Brady arrived home to find a familiar car on the apron next to the single-wide. He smelled dinner before he opened the door.

“Hey, Aunt Lois,” he said, tossing his stuff.

The short, freckled dishwater blonde rushed from the stove to hug him tight. “Oh, Brady!” she said. “Where’s your mama?”

“Probably stopped off somewhere,” he said. “You’ll be able to tell where from her breath.”

“You ought to speak of her with more respect.”

“Yeah, she deserves it. Petey here?”

She nodded toward the back. “Tell him ten minutes before corn bread, beans, and rice.”

“He’ll want iced tea, too.”


Brady picked through the ashtray.

His aunt poked her head around the corner. “Oh, Brady! No!”

He shrugged. “I just quit football, so give me a break.”

“Football or not, those things’ll kill you.”

“I can only hope. What’re you doing here, anyway?”

“You’re not happy to see me?”

“Sure I am. I always am. But—”

“I come with bad news, if you must know, but I can’t tell you without tellin’ your mom and Petey, so don’t ask.”

Brady found his brother in the back, riveted to a video game.

“Wanna play?” Peter said without looking up.

“It’s rude to be back here when Aunt Lois is visiting.”

Peter sighed and paused the game. “She’s just gonna tell us about Jesus again.”

“Just nod and smile and tell her you’ll get to church again sometime soon.”

Gambrell Hall
Emory University

Ravinia looked stiff when her mother embraced her, and she barely seemed to return the touch. Thomas shook her hand, and they sat in the student lounge.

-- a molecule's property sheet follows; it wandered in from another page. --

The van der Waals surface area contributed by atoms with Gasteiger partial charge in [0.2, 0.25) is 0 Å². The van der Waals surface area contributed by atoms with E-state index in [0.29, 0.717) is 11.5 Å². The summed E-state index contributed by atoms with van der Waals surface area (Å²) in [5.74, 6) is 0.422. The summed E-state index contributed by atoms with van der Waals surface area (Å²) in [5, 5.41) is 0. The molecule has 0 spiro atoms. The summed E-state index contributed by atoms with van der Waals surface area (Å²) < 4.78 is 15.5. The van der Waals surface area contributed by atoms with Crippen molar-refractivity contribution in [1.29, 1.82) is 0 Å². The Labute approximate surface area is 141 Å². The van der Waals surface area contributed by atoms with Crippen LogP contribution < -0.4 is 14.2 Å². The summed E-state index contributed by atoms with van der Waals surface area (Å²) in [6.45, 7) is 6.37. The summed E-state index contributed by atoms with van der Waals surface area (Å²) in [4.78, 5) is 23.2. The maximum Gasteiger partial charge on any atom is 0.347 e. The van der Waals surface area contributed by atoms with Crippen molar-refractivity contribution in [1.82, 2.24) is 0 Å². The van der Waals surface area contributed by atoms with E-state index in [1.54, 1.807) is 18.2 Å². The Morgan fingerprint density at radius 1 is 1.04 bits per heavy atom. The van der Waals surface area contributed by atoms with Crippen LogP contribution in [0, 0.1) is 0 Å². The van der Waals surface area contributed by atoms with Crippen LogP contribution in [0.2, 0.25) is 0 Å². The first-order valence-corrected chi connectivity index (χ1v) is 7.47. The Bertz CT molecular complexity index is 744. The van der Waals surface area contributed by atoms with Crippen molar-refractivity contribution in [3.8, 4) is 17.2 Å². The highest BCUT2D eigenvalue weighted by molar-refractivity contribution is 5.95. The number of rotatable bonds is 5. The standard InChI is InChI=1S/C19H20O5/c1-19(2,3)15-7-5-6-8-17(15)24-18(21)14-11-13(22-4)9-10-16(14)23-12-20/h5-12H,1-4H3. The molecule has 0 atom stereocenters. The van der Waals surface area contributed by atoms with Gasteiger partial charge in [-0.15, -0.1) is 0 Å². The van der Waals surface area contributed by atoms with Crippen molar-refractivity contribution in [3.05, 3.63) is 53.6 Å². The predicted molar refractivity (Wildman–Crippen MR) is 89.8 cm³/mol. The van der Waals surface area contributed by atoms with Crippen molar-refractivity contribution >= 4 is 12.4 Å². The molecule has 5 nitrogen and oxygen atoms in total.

“You look well,” Grace said. “I wish you’d let your hair grow out a little.”

“I wish I had time to take care of more hair, Mom. Regardless, I’m straight, if that’s what you’re worried about.”

race squinted at Thomas.

“She’s not a lesbian,” he said.

“Oh, my, Ravinia! I wasn’t even suggesting—”

“To prove it, one of these days I’ll introduce you to Dirk.”


“Dirk Blanc. Works at MacMillan next door, the law library.”

"He’s a librarian?” Grace said.Ravinia laughed. “He’s a student too, but most of us work, you know.”

“I know,” Grace said, “and we’re sorry you have to.”

“Even most students with normal parents have to work, Mom.”

“Normal parents?”

“Those not dependent on congregations for their income.”

“Well, one doesn’t go into the ministry for the money, sweetheart. But God’s people have been good to us over the years.”

“Oh, please. No-body’s been good to you, and you know it. You give and give and give, and what do you get? Ushered out. So, what happened at Foley?”

“I’d rather talk about what you’re doing, Rav,” Thomas said.

“You promised to tell me.”

“Well, I said I’d rather talk about it in person, yes, but there’s time. . . .”

“No, there isn’t. I have no time, Dad. I study and I work and, if I’m lucky, I eat and sleep. And if you’re telling me that once again—surprise, surprise—you’re between churches, sleep may have to go too. So just tell me.”

“Where are you attending services, honey?” Grace said.

“Can we stop this, Mom? Even if I had the time, I don’t have the interest right now. And I have the feeling that whatever it is you’re about to tell me about the faithful at Foley just might close the church chapter of my life.”